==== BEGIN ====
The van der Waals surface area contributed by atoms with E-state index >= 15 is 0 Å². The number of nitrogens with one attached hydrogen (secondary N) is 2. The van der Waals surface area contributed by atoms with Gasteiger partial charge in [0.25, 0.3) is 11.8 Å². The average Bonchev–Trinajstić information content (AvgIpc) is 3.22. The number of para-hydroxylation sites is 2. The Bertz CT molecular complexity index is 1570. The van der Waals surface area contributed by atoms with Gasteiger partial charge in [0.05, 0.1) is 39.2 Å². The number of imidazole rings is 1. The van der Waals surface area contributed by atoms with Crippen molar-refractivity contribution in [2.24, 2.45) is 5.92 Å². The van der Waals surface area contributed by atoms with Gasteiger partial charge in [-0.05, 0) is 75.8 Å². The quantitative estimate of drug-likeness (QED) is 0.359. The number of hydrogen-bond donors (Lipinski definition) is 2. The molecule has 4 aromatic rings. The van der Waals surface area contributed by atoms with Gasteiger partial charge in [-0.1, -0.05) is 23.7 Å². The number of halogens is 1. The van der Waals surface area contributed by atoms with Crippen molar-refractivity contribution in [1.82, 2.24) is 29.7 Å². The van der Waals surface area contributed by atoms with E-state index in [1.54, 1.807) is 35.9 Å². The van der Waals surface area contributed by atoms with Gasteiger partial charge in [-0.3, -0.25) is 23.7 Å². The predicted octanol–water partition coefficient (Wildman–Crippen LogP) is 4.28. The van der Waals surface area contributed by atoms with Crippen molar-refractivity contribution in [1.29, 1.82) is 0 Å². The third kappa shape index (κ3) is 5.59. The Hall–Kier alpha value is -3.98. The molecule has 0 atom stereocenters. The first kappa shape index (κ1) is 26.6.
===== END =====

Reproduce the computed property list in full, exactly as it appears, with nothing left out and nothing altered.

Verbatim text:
The van der Waals surface area contributed by atoms with E-state index >= 15 is 0 Å². The number of nitrogens with one attached hydrogen (secondary N) is 2. The van der Waals surface area contributed by atoms with Gasteiger partial charge in [0.25, 0.3) is 11.8 Å². The average Bonchev–Trinajstić information content (AvgIpc) is 3.22. The number of para-hydroxylation sites is 2. The Bertz CT molecular complexity index is 1570. The van der Waals surface area contributed by atoms with Gasteiger partial charge in [0.05, 0.1) is 39.2 Å². The number of imidazole rings is 1. The van der Waals surface area contributed by atoms with Crippen molar-refractivity contribution in [2.24, 2.45) is 5.92 Å². The van der Waals surface area contributed by atoms with Gasteiger partial charge in [-0.05, 0) is 75.8 Å². The quantitative estimate of drug-likeness (QED) is 0.359. The number of hydrogen-bond donors (Lipinski definition) is 2. The molecule has 4 aromatic rings. The van der Waals surface area contributed by atoms with Gasteiger partial charge in [-0.1, -0.05) is 23.7 Å². The number of halogens is 1. The van der Waals surface area contributed by atoms with Crippen molar-refractivity contribution in [1.82, 2.24) is 29.7 Å². The van der Waals surface area contributed by atoms with E-state index in [1.54, 1.807) is 35.9 Å². The van der Waals surface area contributed by atoms with Gasteiger partial charge in [-0.3, -0.25) is 23.7 Å². The predicted octanol–water partition coefficient (Wildman–Crippen LogP) is 4.28. The van der Waals surface area contributed by atoms with Crippen molar-refractivity contribution in [1.29, 1.82) is 0 Å². The third kappa shape index (κ3) is 5.59. The Hall–Kier alpha value is -3.98. The molecule has 0 atom stereocenters. The first kappa shape index (κ1) is 26.6.